New report calls for integrated approach to HIV/AIDS involving both refugees and their host communities
GENEVA, 30 November (UNHCR) - Refugees are people, and people are prone to catch HIV from each other - and then pass it on to others - unless they have some understanding of the disease and take the necessary precautions to prevent it spreading.
However, traditional structures for dealing with refugees - from the camp management level up to the host and donor government policy-making levels - have tended to ignore the obvious: when it comes to HIV/AIDS, refugees should not be treated in isolation from the surrounding population. Up until recently, they generally have been.
UNHCR is now trying to break that mould, both at the policy level and through various programmes on the ground in Africa.
The UN refugee agency has been working closely with UNAIDS - of which it became a co-sponsor in June 2004 - to address these issues. Marking this year's World AIDS Day on, December 1, a jointly produced publication that is part of the UNAIDS 'Best Practice Collection' will be officially launched.
The publication, "Strategies to support the HIV-related needs of refugees and host populations," describes how many HIV and AIDS issues surrounding refugees and other displaced people are similar to those facing the populations they live among. But, sometimes this can even be accentuated - at least during the upheaval of the early months and years of displacement.
"These groups are usually torn from their lives and families, their community social structures destroyed, and their ability to cope is severely compromised," it notes. "In their new 'temporary' settings they struggle to survive at every level. Because the normal social safety nets are often absent, women and girls can be subject to sexual violence and rape.... At the same time, health care services are often only minimal or non-existent. A variety of complex factors within refugee camps or displacement settlements makes the people living there enormously vulnerable to acquiring HIV."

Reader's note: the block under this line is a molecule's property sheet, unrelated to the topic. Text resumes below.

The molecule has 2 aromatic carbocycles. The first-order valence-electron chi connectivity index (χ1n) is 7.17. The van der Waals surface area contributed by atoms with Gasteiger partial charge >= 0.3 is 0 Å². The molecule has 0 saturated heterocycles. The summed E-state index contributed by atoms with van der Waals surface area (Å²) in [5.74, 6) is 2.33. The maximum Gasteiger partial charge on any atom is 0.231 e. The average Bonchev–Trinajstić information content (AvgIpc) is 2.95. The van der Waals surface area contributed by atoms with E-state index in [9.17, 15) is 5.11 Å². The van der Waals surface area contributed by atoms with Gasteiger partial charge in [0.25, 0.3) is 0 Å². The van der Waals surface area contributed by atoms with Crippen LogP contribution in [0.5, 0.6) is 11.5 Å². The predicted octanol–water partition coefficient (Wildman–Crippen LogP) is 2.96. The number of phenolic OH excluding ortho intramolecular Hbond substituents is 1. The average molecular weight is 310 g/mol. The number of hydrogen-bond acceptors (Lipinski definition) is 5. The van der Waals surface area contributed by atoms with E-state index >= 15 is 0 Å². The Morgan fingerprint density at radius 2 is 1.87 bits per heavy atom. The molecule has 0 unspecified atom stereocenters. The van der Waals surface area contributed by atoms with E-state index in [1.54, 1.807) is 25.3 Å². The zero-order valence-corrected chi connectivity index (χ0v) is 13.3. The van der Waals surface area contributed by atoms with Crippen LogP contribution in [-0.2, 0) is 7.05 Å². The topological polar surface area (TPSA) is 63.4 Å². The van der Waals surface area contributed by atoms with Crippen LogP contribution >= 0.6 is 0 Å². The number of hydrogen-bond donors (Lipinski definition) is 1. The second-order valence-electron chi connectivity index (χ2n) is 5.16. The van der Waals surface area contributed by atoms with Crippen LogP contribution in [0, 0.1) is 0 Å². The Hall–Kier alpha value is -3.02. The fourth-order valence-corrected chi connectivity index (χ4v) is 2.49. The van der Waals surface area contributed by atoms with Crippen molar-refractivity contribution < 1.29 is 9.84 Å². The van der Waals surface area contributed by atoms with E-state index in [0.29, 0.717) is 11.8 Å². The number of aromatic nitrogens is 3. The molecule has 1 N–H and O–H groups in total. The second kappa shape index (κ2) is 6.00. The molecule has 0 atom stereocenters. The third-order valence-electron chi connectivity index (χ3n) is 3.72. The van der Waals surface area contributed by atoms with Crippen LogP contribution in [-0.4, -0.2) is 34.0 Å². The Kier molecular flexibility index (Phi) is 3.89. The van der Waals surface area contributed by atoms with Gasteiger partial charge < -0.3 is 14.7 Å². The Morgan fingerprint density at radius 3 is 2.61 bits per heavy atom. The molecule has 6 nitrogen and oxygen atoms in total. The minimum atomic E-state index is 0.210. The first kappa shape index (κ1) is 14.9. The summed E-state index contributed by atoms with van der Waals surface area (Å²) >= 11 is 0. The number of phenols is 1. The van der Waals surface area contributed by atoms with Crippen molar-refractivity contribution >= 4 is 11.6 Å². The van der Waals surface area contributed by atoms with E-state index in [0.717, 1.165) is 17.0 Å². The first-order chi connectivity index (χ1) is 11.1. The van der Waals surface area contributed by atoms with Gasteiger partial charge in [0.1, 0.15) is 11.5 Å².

UNHCR, UNAIDS and other partners have been making a considerable effort to improve the understanding of some of those "complex factors," and draw up policy guidance based on the findings of their research.
For example, a recent behavioural survey among refugees in Kakuma camp in Kenya and the local host population outside the camp, has shown some surprising results.
Kakuma camp was established 13 years ago in 1992, mainly for refugees fleeing the long, lethal civil war in southern Sudan. The camp's age is in itself a major factor when looking at the impact its refugee population has on the local community. The results become even more interesting when placed next to survey responses of people living in Rumbek and Yei in South Sudan - the home areas of some refugees in the camp.
The percentage of people who had heard of HIV/AIDS was overall high and very similar amongst the refugees in the camp, the local population in Kakuma, and populations in the refugee areas of origin in South Sudan.
But the most startling difference was noticed in the in-depth knowledge about HIV prevention, with refugee knowledge outstripping that of both the local population, and people in the areas of origin. Some 72 per cent of the camp refugees surveyed were aware of the three main methods of HIV prevention compared to 32 per cent of the local population. Another significant result of the survey was that ten per cent more refugees than local people were aware of some of the most common misperceptions about HIV transmission.